1. permanentNew Jersey marriage divorce and alimony
  2. limited duration
  3. rehabilitative
  4. reimbursement

Types of Alimony and Factors

Permanent alimony is appropriate where a marriage has lasted for a long duration.

Limited duration alimony is awarded based on the financial need and for as long as it takes the requesting spouse to become self-supporting.

Rehabilitative alimony is awarded to help the requesting spouse to self-support through training and education.

Reimbursement alimony compensates a spouse that has supported the other spouse through advanced education.

The Court will examine several factors when awarding alimony, including:

  1. Actual need of the spouse requesting alimony and the ability of the payor to pay
  2. Duration of the marriage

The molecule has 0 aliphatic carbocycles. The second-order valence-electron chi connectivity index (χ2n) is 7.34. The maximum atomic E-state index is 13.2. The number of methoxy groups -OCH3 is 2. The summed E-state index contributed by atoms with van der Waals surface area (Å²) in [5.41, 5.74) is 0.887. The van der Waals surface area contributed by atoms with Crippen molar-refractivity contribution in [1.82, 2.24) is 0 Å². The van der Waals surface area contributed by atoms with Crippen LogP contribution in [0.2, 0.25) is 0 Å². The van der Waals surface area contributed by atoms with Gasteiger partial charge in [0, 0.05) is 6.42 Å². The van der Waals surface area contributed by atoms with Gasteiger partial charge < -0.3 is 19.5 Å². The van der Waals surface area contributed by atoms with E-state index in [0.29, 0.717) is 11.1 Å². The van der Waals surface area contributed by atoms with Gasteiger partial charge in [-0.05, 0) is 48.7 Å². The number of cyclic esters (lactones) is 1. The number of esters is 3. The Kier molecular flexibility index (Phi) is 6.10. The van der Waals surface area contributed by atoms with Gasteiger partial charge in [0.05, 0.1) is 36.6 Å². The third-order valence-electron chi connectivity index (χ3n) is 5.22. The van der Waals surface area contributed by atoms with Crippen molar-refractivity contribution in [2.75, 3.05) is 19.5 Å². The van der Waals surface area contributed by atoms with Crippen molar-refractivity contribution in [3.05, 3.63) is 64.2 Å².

3. Age, physical and emotional health of the parties
  4. Standard of living established in the marriage and the likelihood that each party can maintain a reasonably comparable standard of living
  5. Earning capacities, educational levels, vocational skills, and employability of the parties
  6. Length of absence from the job market of the party seeking maintenance
  7. Parental responsibilities for the children
  8. Time and expense necessary to acquire sufficient education or training to enable the party seeking maintenance to find appropriate employment, the availability of the training and employment, and the opportunity for future acquisitions of capital assets and income
  9. History of the financial or non-financial contributions to the marriage by each party including contributions to the care and education of the children and interruption of personal careers or educational opportunities